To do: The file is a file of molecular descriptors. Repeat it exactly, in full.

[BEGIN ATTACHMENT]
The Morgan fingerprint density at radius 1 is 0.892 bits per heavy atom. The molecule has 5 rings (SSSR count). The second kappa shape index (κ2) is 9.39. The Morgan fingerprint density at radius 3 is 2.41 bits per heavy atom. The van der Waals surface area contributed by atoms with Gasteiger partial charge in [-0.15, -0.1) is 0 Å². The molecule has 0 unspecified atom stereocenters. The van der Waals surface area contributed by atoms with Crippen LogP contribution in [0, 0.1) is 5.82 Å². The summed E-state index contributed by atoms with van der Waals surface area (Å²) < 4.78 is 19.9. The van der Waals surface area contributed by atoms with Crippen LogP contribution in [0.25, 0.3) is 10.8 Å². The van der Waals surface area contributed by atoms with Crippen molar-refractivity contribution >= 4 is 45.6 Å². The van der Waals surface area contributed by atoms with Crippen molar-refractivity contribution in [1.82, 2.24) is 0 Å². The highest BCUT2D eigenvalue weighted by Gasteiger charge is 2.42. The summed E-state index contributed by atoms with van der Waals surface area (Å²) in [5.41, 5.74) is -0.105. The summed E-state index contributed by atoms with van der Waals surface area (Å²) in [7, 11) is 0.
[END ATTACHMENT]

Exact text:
The Morgan fingerprint density at radius 1 is 0.892 bits per heavy atom. The molecule has 5 rings (SSSR count). The second kappa shape index (κ2) is 9.39. The Morgan fingerprint density at radius 3 is 2.41 bits per heavy atom. The van der Waals surface area contributed by atoms with Gasteiger partial charge in [-0.15, -0.1) is 0 Å². The molecule has 0 unspecified atom stereocenters. The van der Waals surface area contributed by atoms with Crippen LogP contribution in [0, 0.1) is 5.82 Å². The summed E-state index contributed by atoms with van der Waals surface area (Å²) < 4.78 is 19.9. The van der Waals surface area contributed by atoms with Crippen LogP contribution in [0.25, 0.3) is 10.8 Å². The van der Waals surface area contributed by atoms with Crippen molar-refractivity contribution >= 4 is 45.6 Å². The van der Waals surface area contributed by atoms with Crippen molar-refractivity contribution in [1.82, 2.24) is 0 Å². The highest BCUT2D eigenvalue weighted by Gasteiger charge is 2.42. The summed E-state index contributed by atoms with van der Waals surface area (Å²) in [5.41, 5.74) is -0.105. The summed E-state index contributed by atoms with van der Waals surface area (Å²) in [7, 11) is 0.